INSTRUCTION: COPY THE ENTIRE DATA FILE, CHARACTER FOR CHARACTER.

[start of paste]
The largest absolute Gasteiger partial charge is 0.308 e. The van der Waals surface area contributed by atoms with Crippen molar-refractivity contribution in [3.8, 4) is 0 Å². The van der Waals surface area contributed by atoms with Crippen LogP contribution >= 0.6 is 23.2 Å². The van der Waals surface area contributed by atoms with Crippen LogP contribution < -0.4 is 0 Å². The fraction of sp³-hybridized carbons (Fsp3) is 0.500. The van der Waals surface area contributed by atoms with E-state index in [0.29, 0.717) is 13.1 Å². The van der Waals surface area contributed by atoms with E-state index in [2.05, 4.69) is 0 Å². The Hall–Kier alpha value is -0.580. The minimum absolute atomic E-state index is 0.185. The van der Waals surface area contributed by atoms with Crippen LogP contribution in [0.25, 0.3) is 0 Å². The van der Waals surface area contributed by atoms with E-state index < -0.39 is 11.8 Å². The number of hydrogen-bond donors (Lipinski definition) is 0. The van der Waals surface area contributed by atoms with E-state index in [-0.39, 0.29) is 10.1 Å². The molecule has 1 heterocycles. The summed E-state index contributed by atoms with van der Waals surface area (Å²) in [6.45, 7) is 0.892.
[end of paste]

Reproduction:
The largest absolute Gasteiger partial charge is 0.308 e. The van der Waals surface area contributed by atoms with Crippen molar-refractivity contribution in [3.8, 4) is 0 Å². The van der Waals surface area contributed by atoms with Crippen LogP contribution >= 0.6 is 23.2 Å². The van der Waals surface area contributed by atoms with Crippen LogP contribution < -0.4 is 0 Å². The fraction of sp³-hybridized carbons (Fsp3) is 0.500. The van der Waals surface area contributed by atoms with E-state index in [0.29, 0.717) is 13.1 Å². The van der Waals surface area contributed by atoms with E-state index in [2.05, 4.69) is 0 Å². The Hall–Kier alpha value is -0.580. The minimum absolute atomic E-state index is 0.185. The van der Waals surface area contributed by atoms with Crippen LogP contribution in [0.25, 0.3) is 0 Å². The van der Waals surface area contributed by atoms with E-state index < -0.39 is 11.8 Å². The number of hydrogen-bond donors (Lipinski definition) is 0. The van der Waals surface area contributed by atoms with E-state index in [-0.39, 0.29) is 10.1 Å². The molecule has 1 heterocycles. The summed E-state index contributed by atoms with van der Waals surface area (Å²) in [6.45, 7) is 0.892.